helpline 01494 601 400

alarms and safety aids

Some people with epilepsy find it helpful to consider safety aids or equipment that might help them with day-to-day life. For example, an alarm that can alert family or friends when someone has a seizure.

Assessing your safety needs

Epilepsy can affect people differently. If your seizures are controlled by treatment, your safety may not be affected. But if you continue to have seizures, safety may be an issue for you. You might find it helpful to complete a risk assessment to help you to identify any possible risk when doing an activity, and provide some practical ideas to make an activity safer.

You can also ask your local social services for a 'needs assessment', which looks at your safety at home. Needs assessment are usually carried out by an occupational therapist (OT) who will visit you at home. This might identify the need for support or safety equipment such as an alarm.

Alarm systems may be available through housing associations or social services departments, and are sometimes called community alarms, 'Lifeline' or Telecare systems. Charges for community alarms vary from one authority to another, and also vary according to the service provided.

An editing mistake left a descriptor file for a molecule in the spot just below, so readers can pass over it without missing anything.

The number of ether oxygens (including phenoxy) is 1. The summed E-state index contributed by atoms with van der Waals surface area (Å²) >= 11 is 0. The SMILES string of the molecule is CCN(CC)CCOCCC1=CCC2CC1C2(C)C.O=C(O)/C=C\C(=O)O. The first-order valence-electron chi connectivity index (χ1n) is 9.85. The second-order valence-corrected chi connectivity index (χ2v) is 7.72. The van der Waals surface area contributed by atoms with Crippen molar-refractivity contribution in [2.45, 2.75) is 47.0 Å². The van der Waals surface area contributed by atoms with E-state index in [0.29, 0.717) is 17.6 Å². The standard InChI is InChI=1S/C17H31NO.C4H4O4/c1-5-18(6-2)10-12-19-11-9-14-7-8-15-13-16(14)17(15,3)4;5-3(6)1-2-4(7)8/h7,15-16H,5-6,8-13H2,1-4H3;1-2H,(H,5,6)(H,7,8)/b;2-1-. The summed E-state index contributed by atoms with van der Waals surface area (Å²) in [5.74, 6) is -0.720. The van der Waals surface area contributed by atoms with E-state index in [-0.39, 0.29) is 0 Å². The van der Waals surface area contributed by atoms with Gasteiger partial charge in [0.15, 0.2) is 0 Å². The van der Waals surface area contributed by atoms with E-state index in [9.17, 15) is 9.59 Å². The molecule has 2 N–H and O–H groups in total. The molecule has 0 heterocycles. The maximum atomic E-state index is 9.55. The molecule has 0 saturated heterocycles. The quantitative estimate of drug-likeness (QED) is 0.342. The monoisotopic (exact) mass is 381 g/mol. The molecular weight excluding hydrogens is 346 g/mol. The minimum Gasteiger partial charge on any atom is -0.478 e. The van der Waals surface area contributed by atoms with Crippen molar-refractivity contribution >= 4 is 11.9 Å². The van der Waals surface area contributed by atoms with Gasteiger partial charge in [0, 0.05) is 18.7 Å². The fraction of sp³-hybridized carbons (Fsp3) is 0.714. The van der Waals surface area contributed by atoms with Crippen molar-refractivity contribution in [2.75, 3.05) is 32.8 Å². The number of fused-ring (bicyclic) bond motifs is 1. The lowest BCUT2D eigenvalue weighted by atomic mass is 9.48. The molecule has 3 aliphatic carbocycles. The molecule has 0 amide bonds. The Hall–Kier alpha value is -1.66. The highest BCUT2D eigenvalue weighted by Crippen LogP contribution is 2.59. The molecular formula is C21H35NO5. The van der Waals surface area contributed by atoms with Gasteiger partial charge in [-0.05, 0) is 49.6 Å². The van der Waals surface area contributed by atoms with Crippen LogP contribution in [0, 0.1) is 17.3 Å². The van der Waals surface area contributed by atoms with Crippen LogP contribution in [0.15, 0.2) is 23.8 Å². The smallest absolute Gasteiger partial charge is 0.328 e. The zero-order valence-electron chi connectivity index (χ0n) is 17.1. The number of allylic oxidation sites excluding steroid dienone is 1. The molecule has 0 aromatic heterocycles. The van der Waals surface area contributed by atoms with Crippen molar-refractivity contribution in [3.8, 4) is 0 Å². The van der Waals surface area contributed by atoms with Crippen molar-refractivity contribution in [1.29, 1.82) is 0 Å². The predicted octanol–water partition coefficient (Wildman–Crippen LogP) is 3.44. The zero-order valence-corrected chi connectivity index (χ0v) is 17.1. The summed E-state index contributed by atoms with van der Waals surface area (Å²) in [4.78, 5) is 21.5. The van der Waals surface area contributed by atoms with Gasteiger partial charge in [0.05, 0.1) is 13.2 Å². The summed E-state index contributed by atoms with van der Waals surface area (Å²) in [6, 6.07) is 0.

VAT exemption

Some equipment designed specifically to help people with disabilities does not include VAT. For example, you may not need to pay VAT on a seizure alarm system if you say it is for someone with epilepsy.

Call the HM Revenue and Customs  on 0300 200 3700 or visit GOV.UK for more information.

Bed seizure alarms, fall call alarms and personal alarms

There are different types of alarm for different types of seizure. Some are set off when someone falls in a seizure or has a convulsive seizure in bed. Others can be set off by the person themselves if they feel a seizure coming on.

The charity Disabled Living Foundation provide independent advice and supplier information for bed seizure alarms, 'fall call' and personal alarm systems, including devices that use global positioning satellites (GPS) or mobile phone technology to locate a person.

The following organisations offer free bed seizure alarms for children with uncontrolled epilepsy.

The Daisy Garland
01803 847 999
There may be a waiting list for alarms.

Muir Maxwell Trust
0131 273 5256
There may be a waiting list for alarms, but enquiries are welcome as funding for an alarm may be available depending on where you live.

Call our helpline on 01494 601400 or email helpline@epilepsysociety.org.uk for more information on alarms and safety aids.